Cancer Costs Predicted to Skyrocket to $158 Billion by 2020

VIDEO: National Cancer Institutes Robin Yabroff explains who will pay the most.
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Karin Gaines of Rockford, Ill., is battling breast cancer for the second time in her life. She's taking two different medications to treat her disease, which also has spread to her bones.

In addition to the physical and mental toll her disease takes on her, it's also very difficult for her financially. Though she says she's fortunate to have COBRA insurance, her out-of-pocket costs are steep.

"COBRA is really expensive, and I still have out-of-pocket costs at the beginning of the year. Plus, every time I go in for a test or to see the doctor, there's a $30 co-pay," said Gaines, who is 56. "Last year, my out-of-pocket cost was $10,000."

Gaines knows she isn't alone, that there are many other cancer patients who are uninsured and have to foot enormous bills on their own.

Those costs, according to a new study by the National Cancer Institute (NCI), are expected to soar to $158 billion by the year 2020.

Researchers led by Angela Mariotto, a statistician in the NCI's Division of Cancer Control and Population Sciences in Bethesda, Md., analyzed available data on the number of new cancer cases, survival rates after diagnosis and costs of care, and projected a staggering 27 percent increase in the cost of cancer care over the next decade.

The most expensive cancers are breast cancer, colorectal cancer, lymphoma, lung cancer and prostate cancer.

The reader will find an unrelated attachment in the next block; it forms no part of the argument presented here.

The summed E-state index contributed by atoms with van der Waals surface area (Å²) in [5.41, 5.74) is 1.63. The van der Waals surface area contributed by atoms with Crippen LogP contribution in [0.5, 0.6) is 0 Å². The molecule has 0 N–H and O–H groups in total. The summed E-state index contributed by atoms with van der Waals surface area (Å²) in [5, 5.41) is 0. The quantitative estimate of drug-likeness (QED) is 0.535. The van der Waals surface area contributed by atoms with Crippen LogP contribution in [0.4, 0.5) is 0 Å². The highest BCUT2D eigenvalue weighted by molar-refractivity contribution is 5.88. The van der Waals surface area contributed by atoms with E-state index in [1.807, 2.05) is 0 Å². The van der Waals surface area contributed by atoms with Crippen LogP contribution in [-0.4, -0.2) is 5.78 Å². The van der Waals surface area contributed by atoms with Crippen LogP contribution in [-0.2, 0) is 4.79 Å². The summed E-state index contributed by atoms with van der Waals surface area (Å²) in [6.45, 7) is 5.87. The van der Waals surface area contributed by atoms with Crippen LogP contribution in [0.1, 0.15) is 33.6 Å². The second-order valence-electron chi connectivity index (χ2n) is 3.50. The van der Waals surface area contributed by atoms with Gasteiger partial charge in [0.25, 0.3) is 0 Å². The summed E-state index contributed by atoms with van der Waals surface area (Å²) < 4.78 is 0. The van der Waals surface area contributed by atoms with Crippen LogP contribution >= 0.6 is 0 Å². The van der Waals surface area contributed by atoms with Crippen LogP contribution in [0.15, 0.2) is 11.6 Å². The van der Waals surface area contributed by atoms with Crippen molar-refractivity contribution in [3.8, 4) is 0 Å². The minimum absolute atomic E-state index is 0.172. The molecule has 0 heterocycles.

"This number is a bit higher than we expected," said Mariotto.

She said the data are estimates that assume the number of new cancer cases remains the same over time, treatment-related costs remain the same and the population ages at the rate projected by the U.S. Census Bureau.

The NCI study also estimated that if costs in the early and late stages of cancer treatment rise by two percent a year, which is consistent with current trends, the projected cost of cancer could be as high as $173 billion a year.

Experts said the increase has a number of causes, including increased cancer survival, a growing number of older Americans, treatment advances and the desire to offer and receive the best and most care.

One of the main reasons for the skyrocketing cancer price tag is the growing number of Americans who are getting older.

"Cancer is a disease that affects more older people than younger, so the burden will be greater in 2020 than it is today," said Mariotto.

NCI estimated that 13.8 million cancer survivors were alive in 2010, and more than half were 65 or older. If the number of new cancer cases and survival rates stay the same, by 2020, there will be 18.1 million cancer survivors.

"The trend reflects the challenge, often discussed by economists, of balancing the realities of an aging population that is living longer due to improved medical care, with the costs of these people living longer, the costs of more of them acquiring diseases requiring treatment," said Jay Wolfson, professor of public health and medicine at the University of South Florida in Tampa.

Drugs and Other Treatments Very Expensive

Health policy experts also attributed the rising costs of cancer to new treatments, some of which may not be worth the hefty expense.

"The key reason is technology -- the relentless pursuit of new tools, drugs and devices that drive up utilization," said Dr. David Nash, dean of the Jefferson School of Population Health at Thomas Jefferson University in Philadelphia. "We are doing more things to more people at a greater intensity than any nation in the world."

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